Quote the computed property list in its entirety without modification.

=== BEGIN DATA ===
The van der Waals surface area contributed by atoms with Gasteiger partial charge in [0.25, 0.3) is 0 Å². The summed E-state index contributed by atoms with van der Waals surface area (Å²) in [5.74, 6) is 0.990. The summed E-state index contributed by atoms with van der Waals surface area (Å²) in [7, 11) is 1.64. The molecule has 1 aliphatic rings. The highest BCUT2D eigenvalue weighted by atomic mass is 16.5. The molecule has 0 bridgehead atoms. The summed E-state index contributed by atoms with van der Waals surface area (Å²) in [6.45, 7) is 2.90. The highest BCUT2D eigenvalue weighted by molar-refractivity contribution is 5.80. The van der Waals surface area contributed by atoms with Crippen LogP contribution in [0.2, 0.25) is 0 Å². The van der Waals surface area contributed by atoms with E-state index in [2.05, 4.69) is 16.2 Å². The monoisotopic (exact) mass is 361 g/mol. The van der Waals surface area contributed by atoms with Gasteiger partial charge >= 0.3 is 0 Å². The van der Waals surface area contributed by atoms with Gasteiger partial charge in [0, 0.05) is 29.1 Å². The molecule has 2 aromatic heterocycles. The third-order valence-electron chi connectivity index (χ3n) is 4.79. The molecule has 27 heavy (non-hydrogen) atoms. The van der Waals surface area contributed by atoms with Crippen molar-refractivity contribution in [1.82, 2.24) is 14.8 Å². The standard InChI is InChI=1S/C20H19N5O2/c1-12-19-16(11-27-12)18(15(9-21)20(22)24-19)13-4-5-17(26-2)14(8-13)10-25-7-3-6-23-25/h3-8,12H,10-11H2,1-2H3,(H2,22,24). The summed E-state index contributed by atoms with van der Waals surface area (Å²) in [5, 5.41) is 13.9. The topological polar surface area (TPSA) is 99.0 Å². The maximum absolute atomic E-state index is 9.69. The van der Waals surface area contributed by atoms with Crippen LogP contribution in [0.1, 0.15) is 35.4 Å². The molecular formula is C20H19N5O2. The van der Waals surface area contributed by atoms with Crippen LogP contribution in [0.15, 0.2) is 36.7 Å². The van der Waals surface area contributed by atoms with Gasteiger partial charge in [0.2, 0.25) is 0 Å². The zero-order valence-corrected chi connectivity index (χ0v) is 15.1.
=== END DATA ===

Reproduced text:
The van der Waals surface area contributed by atoms with Gasteiger partial charge in [0.25, 0.3) is 0 Å². The summed E-state index contributed by atoms with van der Waals surface area (Å²) in [5.74, 6) is 0.990. The summed E-state index contributed by atoms with van der Waals surface area (Å²) in [7, 11) is 1.64. The molecule has 1 aliphatic rings. The highest BCUT2D eigenvalue weighted by atomic mass is 16.5. The molecule has 0 bridgehead atoms. The summed E-state index contributed by atoms with van der Waals surface area (Å²) in [6.45, 7) is 2.90. The highest BCUT2D eigenvalue weighted by molar-refractivity contribution is 5.80. The van der Waals surface area contributed by atoms with Crippen LogP contribution in [0.2, 0.25) is 0 Å². The van der Waals surface area contributed by atoms with E-state index in [2.05, 4.69) is 16.2 Å². The monoisotopic (exact) mass is 361 g/mol. The van der Waals surface area contributed by atoms with Gasteiger partial charge >= 0.3 is 0 Å². The van der Waals surface area contributed by atoms with Gasteiger partial charge in [0, 0.05) is 29.1 Å². The molecule has 2 aromatic heterocycles. The third-order valence-electron chi connectivity index (χ3n) is 4.79. The molecule has 27 heavy (non-hydrogen) atoms. The van der Waals surface area contributed by atoms with Crippen molar-refractivity contribution in [1.82, 2.24) is 14.8 Å². The standard InChI is InChI=1S/C20H19N5O2/c1-12-19-16(11-27-12)18(15(9-21)20(22)24-19)13-4-5-17(26-2)14(8-13)10-25-7-3-6-23-25/h3-8,12H,10-11H2,1-2H3,(H2,22,24). The summed E-state index contributed by atoms with van der Waals surface area (Å²) in [5, 5.41) is 13.9. The topological polar surface area (TPSA) is 99.0 Å². The maximum absolute atomic E-state index is 9.69. The van der Waals surface area contributed by atoms with Crippen LogP contribution in [0.1, 0.15) is 35.4 Å². The molecular formula is C20H19N5O2. The van der Waals surface area contributed by atoms with Crippen LogP contribution in [0.15, 0.2) is 36.7 Å². The van der Waals surface area contributed by atoms with Gasteiger partial charge in [0.2, 0.25) is 0 Å². The zero-order valence-corrected chi connectivity index (χ0v) is 15.1.